A Great Disturbance in the Force – The Gathering on Mental Health and the Church

An incredible thing happened the other day and I am still digesting it. The Roman Catholic Diocese of Orange and Saddleback Church held “The Gathering on Mental Health and the Church“. This is a first certainly for California and perhaps for the world. From all over Southern California and the country, 3,500 people gathered at Saddleback Church and thousands more participated on-line in a frank discussion of how faith-based organizations can contribute more to ameliorate a problem that is growing out of control.

We live in an increasingly secular world today that is overwhelming us both emotionally and physically. New technology is bringing us closer together than ever before and yet isolating us even further. Old boundaries are crumbling and as a culture we are becoming ever more dysfunctional. The effects of our physical and psychological world are taking a toll on our souls that is sometimes unbearable. The widespread availability of drugs both legal and illegal has turned us into a self medicating nation.

According to the experts at the Gathering, 26% of adult Americans will be diagnosed with some form of mental illness this year. 7-8% of our population suffers from addiction. from depression to bipolar disorder to schizophrenia to personality disorders were are facing a crisis.

These are issues that hide in the back of our collective closets. Individuals feel stigmatized and marginalized and our societal bias against the mentally ill and addicted is deep and pervading. Families are tortured and damaged and the mentally ill are reduced to hopelessness by a system that is deeply fractured and nonresponsive.

There is a War on Drugs that costs over $50 Billion/year. Mental health treatment costs our nation over $170 Billion/year. Incarceration costs our country over $40 Billion/year. And there are significant overlaps. And what is ever more clear is that we are doing it wrong.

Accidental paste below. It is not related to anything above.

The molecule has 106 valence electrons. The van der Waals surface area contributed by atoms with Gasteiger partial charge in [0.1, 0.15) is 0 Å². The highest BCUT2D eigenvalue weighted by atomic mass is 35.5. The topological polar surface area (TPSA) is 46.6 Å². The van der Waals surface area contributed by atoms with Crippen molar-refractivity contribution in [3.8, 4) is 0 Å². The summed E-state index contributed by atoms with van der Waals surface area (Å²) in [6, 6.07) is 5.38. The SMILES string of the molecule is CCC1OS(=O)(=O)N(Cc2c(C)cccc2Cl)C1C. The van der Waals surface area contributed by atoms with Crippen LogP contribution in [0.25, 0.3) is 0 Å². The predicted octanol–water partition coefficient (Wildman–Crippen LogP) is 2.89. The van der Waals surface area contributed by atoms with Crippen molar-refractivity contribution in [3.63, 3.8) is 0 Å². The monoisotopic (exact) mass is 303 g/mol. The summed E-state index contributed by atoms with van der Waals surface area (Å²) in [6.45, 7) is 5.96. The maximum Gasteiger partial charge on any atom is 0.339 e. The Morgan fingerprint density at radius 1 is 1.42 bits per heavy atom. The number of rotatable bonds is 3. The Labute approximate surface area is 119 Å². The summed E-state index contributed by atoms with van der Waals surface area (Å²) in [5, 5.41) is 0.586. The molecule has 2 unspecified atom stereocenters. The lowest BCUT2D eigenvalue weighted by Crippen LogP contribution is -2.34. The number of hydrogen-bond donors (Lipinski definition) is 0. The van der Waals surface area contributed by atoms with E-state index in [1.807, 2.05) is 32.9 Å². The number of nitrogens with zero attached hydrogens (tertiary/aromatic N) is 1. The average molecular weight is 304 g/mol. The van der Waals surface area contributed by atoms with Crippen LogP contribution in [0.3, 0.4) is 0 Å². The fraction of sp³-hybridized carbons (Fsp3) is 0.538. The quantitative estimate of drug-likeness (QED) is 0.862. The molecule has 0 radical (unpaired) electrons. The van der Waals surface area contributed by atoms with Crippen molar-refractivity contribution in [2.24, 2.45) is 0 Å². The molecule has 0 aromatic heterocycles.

Government is the large hammer. Our medical system is designed to prescribe medicine and perform surgery. Even psychiatry has been increasingly defined as the adjustment and prescription of medications.

The etymology of the words psychology and psychiatry is the Greek word ψυχή, or soul. And yet in our modern, rationalist, scientistic world the soul is the last thing that is considered in the treatment of mental illness. Holistic treatment of mental illness is secondary to biochemical investigation and treatment. And this is where faith based organizations are increasingly seeing the need and the gap.

Pastor Rick Warren and Bishop Kevin Vann assembled a stellar array of health care professionals, psychiatrists, neurologists, and mental health experts from a wide range of specialties in order to examine and propose how faith based organizations can deliver effective care to those with mental health problems.

Saddleback Church has taken mental health on as one of their core ministries. Church is one of the first stops for many people with mental health issues and their families. Faith helps individuals and families cope and hope.

But there is a wall between faith and the rest of the world today that must be broken down if we are serve our brothers and sisters effectively. I am not neutral in this. I have skin in the game. We lose two young people per week to overdoses just in Orange County and mental health issues have affected my own family.